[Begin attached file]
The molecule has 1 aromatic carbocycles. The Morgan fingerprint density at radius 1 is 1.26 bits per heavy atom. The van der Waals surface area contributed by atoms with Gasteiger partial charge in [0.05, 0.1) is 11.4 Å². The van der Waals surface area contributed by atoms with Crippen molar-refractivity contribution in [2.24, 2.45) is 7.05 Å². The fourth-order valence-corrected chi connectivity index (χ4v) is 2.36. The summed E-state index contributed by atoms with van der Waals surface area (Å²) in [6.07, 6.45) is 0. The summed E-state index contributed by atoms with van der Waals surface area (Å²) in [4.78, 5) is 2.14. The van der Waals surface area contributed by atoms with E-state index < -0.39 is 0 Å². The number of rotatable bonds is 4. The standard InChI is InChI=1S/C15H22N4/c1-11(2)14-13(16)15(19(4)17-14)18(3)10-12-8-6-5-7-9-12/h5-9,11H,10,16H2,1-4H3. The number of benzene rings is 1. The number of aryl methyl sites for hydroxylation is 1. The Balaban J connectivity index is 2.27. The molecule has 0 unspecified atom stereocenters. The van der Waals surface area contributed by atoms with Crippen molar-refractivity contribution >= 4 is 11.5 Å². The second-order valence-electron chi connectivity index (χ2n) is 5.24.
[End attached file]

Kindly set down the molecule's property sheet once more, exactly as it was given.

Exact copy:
The molecule has 1 aromatic carbocycles. The Morgan fingerprint density at radius 1 is 1.26 bits per heavy atom. The van der Waals surface area contributed by atoms with Gasteiger partial charge in [0.05, 0.1) is 11.4 Å². The van der Waals surface area contributed by atoms with Crippen molar-refractivity contribution in [2.24, 2.45) is 7.05 Å². The fourth-order valence-corrected chi connectivity index (χ4v) is 2.36. The summed E-state index contributed by atoms with van der Waals surface area (Å²) in [6.07, 6.45) is 0. The summed E-state index contributed by atoms with van der Waals surface area (Å²) in [4.78, 5) is 2.14. The van der Waals surface area contributed by atoms with E-state index < -0.39 is 0 Å². The number of rotatable bonds is 4. The standard InChI is InChI=1S/C15H22N4/c1-11(2)14-13(16)15(19(4)17-14)18(3)10-12-8-6-5-7-9-12/h5-9,11H,10,16H2,1-4H3. The number of benzene rings is 1. The number of aryl methyl sites for hydroxylation is 1. The Balaban J connectivity index is 2.27. The molecule has 0 unspecified atom stereocenters. The van der Waals surface area contributed by atoms with Crippen molar-refractivity contribution >= 4 is 11.5 Å². The second-order valence-electron chi connectivity index (χ2n) is 5.24.